In effect, Baroni becomes such a distinctive reading experience because, in it, events and people of the past have an unusual continuity with those of the present and the future. Incidents are never simply witnessed and forgotten. Instead, they haunt the present, so much so that the present is often straining to recover something glimpsed in the past. When the narrator visits the village of Hoyo de la Puerta to purchase Baroni’s virgin on the cross, he describes the land’s desire to reclaim its history: “In several respects Hoyo de la Puerta is a thematic territory of Caracas, which recalls its small-town roots, on the one hand, and the preexisting wilderness in the valley where it was founded. Something of what this city was in the past, whether it inspires nostalgia or regret, wants to be recovered in Hoyo de la Puerta (or reencountered, discovered, or outright invented).” The implication of Chejfec’s parenthetical is that the town’s past or history might somehow not exist at all, and the village must invent its own past from nothingness or fragments of knowledge. In this novel, everything wavers between existence and nonexistence, fiction and reality, and dream and real life. To confer a past onto a place or an object is to edge it toward the realm of the real. After the narrator’s first encounter with Baroni, he starts to feel the woman on the cross as a ghostly presence and to imagine its past:
I had a foreboding of her inert body at my back, indeed a good many kilometers ago and a number of geographical obstacles far behind, and quite the opposite of any abstract or esthetic presence, I felt her as a figure who soaked up experience, sublimated it; I felt that, whatever happened, she would understand everything … I imagined the past of the woman on the cross, a childhood given to dreaming in the heart of the countryside, a brief and troubled youth, a disastrous and premature adulthood; it was myself, to be exact, incapable of describing myself under any circumstances with some guarantee of reliability.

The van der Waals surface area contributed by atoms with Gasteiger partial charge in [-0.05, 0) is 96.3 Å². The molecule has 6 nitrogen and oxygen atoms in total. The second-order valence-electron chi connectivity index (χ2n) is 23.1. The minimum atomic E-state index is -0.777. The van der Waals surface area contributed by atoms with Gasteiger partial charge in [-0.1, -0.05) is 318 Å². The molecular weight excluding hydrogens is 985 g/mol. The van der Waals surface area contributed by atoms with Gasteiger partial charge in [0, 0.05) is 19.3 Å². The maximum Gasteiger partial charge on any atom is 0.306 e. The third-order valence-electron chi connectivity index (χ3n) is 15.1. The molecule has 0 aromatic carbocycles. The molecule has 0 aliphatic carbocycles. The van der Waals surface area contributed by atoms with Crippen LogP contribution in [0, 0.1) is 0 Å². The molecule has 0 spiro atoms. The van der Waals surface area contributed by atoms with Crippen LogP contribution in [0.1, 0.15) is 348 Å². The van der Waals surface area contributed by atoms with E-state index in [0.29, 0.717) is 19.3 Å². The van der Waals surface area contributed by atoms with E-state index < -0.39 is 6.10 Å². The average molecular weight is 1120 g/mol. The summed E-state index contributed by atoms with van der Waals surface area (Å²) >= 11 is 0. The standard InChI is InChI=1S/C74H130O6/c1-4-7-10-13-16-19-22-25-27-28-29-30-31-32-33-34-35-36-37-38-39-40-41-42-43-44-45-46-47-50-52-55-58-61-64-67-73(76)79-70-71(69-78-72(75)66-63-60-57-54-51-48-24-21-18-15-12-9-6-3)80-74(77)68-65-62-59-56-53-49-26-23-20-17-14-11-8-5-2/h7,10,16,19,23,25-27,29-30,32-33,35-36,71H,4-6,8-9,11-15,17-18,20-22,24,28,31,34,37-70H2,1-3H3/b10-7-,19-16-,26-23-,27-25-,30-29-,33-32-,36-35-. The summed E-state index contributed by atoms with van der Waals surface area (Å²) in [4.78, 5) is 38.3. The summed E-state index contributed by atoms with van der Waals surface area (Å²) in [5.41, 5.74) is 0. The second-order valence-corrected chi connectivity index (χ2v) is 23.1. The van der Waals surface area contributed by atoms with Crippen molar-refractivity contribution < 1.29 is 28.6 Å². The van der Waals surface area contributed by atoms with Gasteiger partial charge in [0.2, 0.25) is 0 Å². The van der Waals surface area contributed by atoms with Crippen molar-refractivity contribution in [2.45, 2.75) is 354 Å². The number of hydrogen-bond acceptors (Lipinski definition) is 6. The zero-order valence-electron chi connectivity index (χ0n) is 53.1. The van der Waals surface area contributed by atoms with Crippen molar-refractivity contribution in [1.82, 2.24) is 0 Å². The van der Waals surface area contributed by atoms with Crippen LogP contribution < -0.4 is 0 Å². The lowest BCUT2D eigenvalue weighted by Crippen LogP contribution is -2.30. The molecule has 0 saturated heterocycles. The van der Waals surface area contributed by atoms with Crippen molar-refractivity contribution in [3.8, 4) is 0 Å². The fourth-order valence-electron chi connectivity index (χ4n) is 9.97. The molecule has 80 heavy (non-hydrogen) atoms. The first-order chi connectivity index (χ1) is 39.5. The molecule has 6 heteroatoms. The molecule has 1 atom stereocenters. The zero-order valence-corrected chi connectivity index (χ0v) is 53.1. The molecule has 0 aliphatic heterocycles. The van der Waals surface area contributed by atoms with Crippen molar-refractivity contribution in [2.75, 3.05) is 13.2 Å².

One of the novel’s overarching themes is the permeability of the boundary between art and life. In the narrator’s mind, the work of art is often in the process of transcending its limitations and becoming a human presence. In the actual features of the figure itself and the way the narrator seeks guidance from the figure in his state of despondency, such a passage highly resembles a prayer to a religious icon. The Venezuelan regions through which the narrator roams are populated by the devout, and Baroni herself is often commissioned for religions occasions. But curiously, the narrator minimizes the role of any personal religious beliefs in regard to his profound feeling for the virgin on the cross. He emphasizes that the virgin, unlike much of Baroni’s otherwise religious work, is a laical and worldly being. Much of the novel is spent on framing and reframing the central question of how one genuinely engages with art. And the narrator seeks to answer that difficult question in as secular a manner as possible. In a remarkably poignant and poetic passage, the narrator suggests both the creator and receiver of the art confer provisional life onto the work: “The borrowed life would have a double component, I thought. On one side is the person who created or made the figure, in this case Baroni, and on the other side should be someone who believes in some spiritual component, no matter how minimal, of the piece.” The art’s brief life flickers into existence only for the observer who recognizes some sort of vitality conferred by the artist. Essentially, the artist and receiver animate the object with a soul.